Phillip and Cynthia Goldberg sued on behalf of themselves and the Glenstone Homeowners Association in Goldberg v. Howard W. Michael, et al, alleging that the members of the Association’s Board and attorney had breached their fiduciary duties relating to the foreclosure sale of a lot for nonpayment of dues. The owners of the parcel fell behind in their assessments, and the Board instructed attorney Marshall Dickler’s firm to file a lien and commence foreclosure. The Complaint was actually verified by Phillip Goldberg as the treasurer of the Association at the time, and he later executed the affidavit of prove-up that lead to the entry of the judgment. The sale was set for a public auction pursuant to the foreclosure statute, at which time Howard Michael, a defendant in the case and a member of the Association’s Board of Directors at the time, purchased the parcel. (Three other members of the Board were either present, intended to bid, or actually did bid at the sale.) Thereafter, the Board issued a resolution alleging that Michael and three other members of the Board had "usurped the Association’s corporate opportunity", committed fraud, and breached their fiduciary duties by failing to inform the Association of their plans bid at the sale. (There is no clear statement of how these allegations could possibly have been actionable given the fact that the sale was a public auction at which anyone was able to bid and that Goldberg received regular updates and advice of the status of the foreclosure from attorney Dickler.) Following the resolution, the Board executed settlement agreements with two of the Directors, releasing them liability, and determined that it would not pursue the remaining Directors and Howard Michael. Attorney Dickler also filed suit for payment of his fees relating to the action, and the Association entered into a settlement agreement with him as well.

When Goldberg nonetheless filed this suite, the trial court granted the defendant’s motions to dismiss finding that Goldberg lacked standing, the Association had full knowledge of the foreclosure proceedings, and the settlement agreements released defendants. The Second District opinion by Justice Byrne affirmed, stating "we find plaintiffs’ arguments pointless." There was no "concealment" of the foreclosure action from the Association and the property was sold at a public auction. "Defendants’ status as board members did not place them in a better position to purchase…" The Association’s primary purpose was to maintain and administer the Association property, not purchase foreclosure property, and therefore that purchase at sale did not infringe on its "corporate opportunity" or purposes. The penalty for ignoring the fact that the sale was a matter of public record and the clear intent of the releases of the defendants was the imposition of sanctions in the form of attorney’s fees pursuant to Supreme Court Rule 375(b) for filing a frivolous and bad-faith appeal.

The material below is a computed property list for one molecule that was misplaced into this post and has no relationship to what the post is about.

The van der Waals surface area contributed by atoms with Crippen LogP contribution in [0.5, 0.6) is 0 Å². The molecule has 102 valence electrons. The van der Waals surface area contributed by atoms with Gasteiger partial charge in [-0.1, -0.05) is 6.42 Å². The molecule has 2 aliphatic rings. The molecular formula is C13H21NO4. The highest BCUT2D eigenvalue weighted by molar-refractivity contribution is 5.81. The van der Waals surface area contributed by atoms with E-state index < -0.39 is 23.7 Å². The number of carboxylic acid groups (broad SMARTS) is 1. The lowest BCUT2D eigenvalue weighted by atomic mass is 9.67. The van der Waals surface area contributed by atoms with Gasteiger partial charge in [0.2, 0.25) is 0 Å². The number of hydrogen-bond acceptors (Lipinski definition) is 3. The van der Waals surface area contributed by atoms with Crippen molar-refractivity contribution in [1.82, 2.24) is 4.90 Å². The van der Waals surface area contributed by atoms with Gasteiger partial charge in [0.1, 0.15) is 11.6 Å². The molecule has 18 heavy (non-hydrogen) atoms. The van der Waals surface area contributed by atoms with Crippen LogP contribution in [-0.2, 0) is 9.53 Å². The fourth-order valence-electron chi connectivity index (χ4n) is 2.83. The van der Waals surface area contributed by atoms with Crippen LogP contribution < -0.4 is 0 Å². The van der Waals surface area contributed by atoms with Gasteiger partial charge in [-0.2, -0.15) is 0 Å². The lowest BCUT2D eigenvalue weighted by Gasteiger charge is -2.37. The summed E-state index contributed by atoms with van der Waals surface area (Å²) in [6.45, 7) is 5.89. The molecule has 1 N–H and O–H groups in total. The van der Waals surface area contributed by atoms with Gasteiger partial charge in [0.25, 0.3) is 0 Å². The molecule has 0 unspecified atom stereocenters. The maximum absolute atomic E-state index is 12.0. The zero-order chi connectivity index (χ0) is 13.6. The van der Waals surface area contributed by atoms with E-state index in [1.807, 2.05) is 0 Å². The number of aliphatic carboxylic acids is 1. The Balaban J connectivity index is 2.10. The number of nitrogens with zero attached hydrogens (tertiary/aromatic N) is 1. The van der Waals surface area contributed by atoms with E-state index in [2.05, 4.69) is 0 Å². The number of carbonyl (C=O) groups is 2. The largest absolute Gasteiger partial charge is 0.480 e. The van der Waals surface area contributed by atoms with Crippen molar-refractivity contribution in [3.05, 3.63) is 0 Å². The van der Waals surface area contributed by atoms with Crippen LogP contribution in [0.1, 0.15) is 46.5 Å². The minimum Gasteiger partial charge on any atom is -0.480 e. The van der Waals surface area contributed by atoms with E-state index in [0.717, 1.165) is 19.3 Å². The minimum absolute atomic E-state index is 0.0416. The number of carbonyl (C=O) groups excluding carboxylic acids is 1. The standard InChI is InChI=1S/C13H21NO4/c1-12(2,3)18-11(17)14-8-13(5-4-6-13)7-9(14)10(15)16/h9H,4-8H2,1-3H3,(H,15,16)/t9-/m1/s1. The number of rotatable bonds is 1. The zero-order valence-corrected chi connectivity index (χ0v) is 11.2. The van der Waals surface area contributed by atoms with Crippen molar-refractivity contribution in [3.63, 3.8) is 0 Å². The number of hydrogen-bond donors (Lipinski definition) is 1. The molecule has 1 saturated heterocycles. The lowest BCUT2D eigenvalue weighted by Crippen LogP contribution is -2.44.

Bankruptcy, particularly the filing of a Chapter 13 Petition, is more frequently becoming the "defense of choice" to mortgage foreclosure litigation. The very brief and pointed decision of the Bankruptcy Appellate Panel for the Eight Circuit of In Re Gene E. Dudley, Sr., (8th Cir., February 15, 2002), No. 01-6054 WM, gives a clear indication of the basis for modification of the stay to proceed with a foreclosure sale, as well as the fact that a sale, once completed, is not subject to modification on appeal unless a stay pending the appeal was also granted. Mr. Dudley was in prison in Texarkana, Texas when he filed his Chapter 13 petition in July 2000 to stay a foreclosure sale that was to take place later that month. The lender prevailed on a motion to modify the stay based on the facts that Dudley had not filed a Chapter 13 plan, filed his schedules, and had no apparent source of income with which to make payments to the trustee. Section 1307 provides for relief of stay based on the failure to file a plan in and of itself. Although the "prison mail box rule" applied to Dudley’s filing of the notice of appeal so that his appeal should not have been dismissed for untimely filing, the fact that he did not secure a stay pending his appeal of the grant of the lender’s motion to modify and they proceeded to sale, his appeal was then rendered moot. Citing the law that "an appeal may be rendered moot when the occurrence of certain events prevent the appellate court from granting effective relief", the Eight Circuit found it need not reach the merits of the appeal since it could not "undo" the foreclosure sale that occurred in the absence of a stay. The modification of the automatic stay allowed the lender to proceed to sale. The failure to obtain a stay of the sale pending appeal rendered the appeal moot.



A continuing dialogue on the ISBA Real Estate Section Council discussion site, is the issue of whether a residential lender can impose and collect a prepayment penalty on a mortgage in Illinois. There is of course, the Illinois Statute that prohibits prepayment penalties on residential mortgages when the interest rate is 8% or greater. 815 ILCS 205/4(2)(a):